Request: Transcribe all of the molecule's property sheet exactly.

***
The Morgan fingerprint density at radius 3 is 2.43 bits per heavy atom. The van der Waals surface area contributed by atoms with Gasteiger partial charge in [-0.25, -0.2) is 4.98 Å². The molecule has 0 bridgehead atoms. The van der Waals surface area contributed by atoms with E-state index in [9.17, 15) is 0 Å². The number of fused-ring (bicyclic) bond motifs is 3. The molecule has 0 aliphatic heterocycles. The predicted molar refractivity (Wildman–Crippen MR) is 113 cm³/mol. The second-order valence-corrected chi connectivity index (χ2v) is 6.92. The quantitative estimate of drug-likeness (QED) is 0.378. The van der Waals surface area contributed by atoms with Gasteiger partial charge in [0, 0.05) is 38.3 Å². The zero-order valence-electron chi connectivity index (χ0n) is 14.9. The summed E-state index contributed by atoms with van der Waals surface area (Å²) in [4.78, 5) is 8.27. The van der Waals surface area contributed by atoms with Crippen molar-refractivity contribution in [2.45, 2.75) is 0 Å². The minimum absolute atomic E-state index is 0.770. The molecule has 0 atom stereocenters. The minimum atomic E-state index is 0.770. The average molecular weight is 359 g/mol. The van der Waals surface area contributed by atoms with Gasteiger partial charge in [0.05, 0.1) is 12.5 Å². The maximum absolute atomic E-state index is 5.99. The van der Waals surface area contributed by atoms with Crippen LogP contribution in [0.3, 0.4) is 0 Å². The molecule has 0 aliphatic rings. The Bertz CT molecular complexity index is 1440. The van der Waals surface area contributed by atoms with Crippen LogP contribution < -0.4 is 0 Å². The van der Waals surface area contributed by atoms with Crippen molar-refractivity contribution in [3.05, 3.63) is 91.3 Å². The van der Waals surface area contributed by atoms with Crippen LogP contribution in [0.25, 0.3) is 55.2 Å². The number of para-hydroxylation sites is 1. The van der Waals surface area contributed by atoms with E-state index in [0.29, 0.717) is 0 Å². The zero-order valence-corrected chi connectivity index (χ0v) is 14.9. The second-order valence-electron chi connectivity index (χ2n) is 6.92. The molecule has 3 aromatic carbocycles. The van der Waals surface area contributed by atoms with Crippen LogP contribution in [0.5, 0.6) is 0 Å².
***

The Morgan fingerprint density at radius 3 is 2.43 bits per heavy atom. The van der Waals surface area contributed by atoms with Gasteiger partial charge in [-0.25, -0.2) is 4.98 Å². The molecule has 0 bridgehead atoms. The van der Waals surface area contributed by atoms with E-state index in [9.17, 15) is 0 Å². The number of fused-ring (bicyclic) bond motifs is 3. The molecule has 0 aliphatic heterocycles. The predicted molar refractivity (Wildman–Crippen MR) is 113 cm³/mol. The second-order valence-corrected chi connectivity index (χ2v) is 6.92. The quantitative estimate of drug-likeness (QED) is 0.378. The van der Waals surface area contributed by atoms with Gasteiger partial charge in [0, 0.05) is 38.3 Å². The zero-order valence-electron chi connectivity index (χ0n) is 14.9. The summed E-state index contributed by atoms with van der Waals surface area (Å²) in [4.78, 5) is 8.27. The van der Waals surface area contributed by atoms with Crippen molar-refractivity contribution in [2.45, 2.75) is 0 Å². The minimum absolute atomic E-state index is 0.770. The molecule has 0 atom stereocenters. The minimum atomic E-state index is 0.770. The average molecular weight is 359 g/mol. The van der Waals surface area contributed by atoms with Gasteiger partial charge in [0.05, 0.1) is 12.5 Å². The maximum absolute atomic E-state index is 5.99. The van der Waals surface area contributed by atoms with Crippen LogP contribution in [0.3, 0.4) is 0 Å². The molecule has 0 aliphatic rings. The Bertz CT molecular complexity index is 1440. The van der Waals surface area contributed by atoms with Crippen LogP contribution < -0.4 is 0 Å². The van der Waals surface area contributed by atoms with Crippen molar-refractivity contribution in [3.05, 3.63) is 91.3 Å². The van der Waals surface area contributed by atoms with Crippen LogP contribution in [0.25, 0.3) is 55.2 Å². The number of para-hydroxylation sites is 1. The van der Waals surface area contributed by atoms with E-state index in [0.29, 0.717) is 0 Å². The zero-order valence-corrected chi connectivity index (χ0v) is 14.9. The second-order valence-electron chi connectivity index (χ2n) is 6.92. The molecule has 3 aromatic carbocycles. The van der Waals surface area contributed by atoms with Crippen LogP contribution in [0.5, 0.6) is 0 Å².